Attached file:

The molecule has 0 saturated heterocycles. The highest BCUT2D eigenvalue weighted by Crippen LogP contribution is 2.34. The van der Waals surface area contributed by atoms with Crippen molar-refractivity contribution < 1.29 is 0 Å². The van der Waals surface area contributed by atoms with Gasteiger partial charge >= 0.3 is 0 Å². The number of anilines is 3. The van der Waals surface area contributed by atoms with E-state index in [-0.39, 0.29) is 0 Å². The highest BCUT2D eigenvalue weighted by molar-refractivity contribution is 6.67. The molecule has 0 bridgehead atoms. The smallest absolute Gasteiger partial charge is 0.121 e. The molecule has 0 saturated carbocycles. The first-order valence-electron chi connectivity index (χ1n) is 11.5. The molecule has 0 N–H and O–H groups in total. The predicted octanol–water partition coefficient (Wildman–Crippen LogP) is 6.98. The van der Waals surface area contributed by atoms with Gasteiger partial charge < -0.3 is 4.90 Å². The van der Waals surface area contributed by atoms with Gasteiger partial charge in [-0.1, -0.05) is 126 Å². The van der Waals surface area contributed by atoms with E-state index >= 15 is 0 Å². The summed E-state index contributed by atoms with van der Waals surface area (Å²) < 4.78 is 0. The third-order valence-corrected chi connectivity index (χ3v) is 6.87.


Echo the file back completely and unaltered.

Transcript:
The molecule has 0 saturated heterocycles. The highest BCUT2D eigenvalue weighted by Crippen LogP contribution is 2.34. The van der Waals surface area contributed by atoms with Crippen molar-refractivity contribution < 1.29 is 0 Å². The van der Waals surface area contributed by atoms with Gasteiger partial charge >= 0.3 is 0 Å². The number of anilines is 3. The van der Waals surface area contributed by atoms with E-state index in [-0.39, 0.29) is 0 Å². The highest BCUT2D eigenvalue weighted by molar-refractivity contribution is 6.67. The molecule has 0 bridgehead atoms. The smallest absolute Gasteiger partial charge is 0.121 e. The molecule has 0 saturated carbocycles. The first-order valence-electron chi connectivity index (χ1n) is 11.5. The molecule has 0 N–H and O–H groups in total. The predicted octanol–water partition coefficient (Wildman–Crippen LogP) is 6.98. The van der Waals surface area contributed by atoms with Gasteiger partial charge < -0.3 is 4.90 Å². The van der Waals surface area contributed by atoms with Gasteiger partial charge in [-0.1, -0.05) is 126 Å². The van der Waals surface area contributed by atoms with E-state index >= 15 is 0 Å². The summed E-state index contributed by atoms with van der Waals surface area (Å²) < 4.78 is 0. The third-order valence-corrected chi connectivity index (χ3v) is 6.87.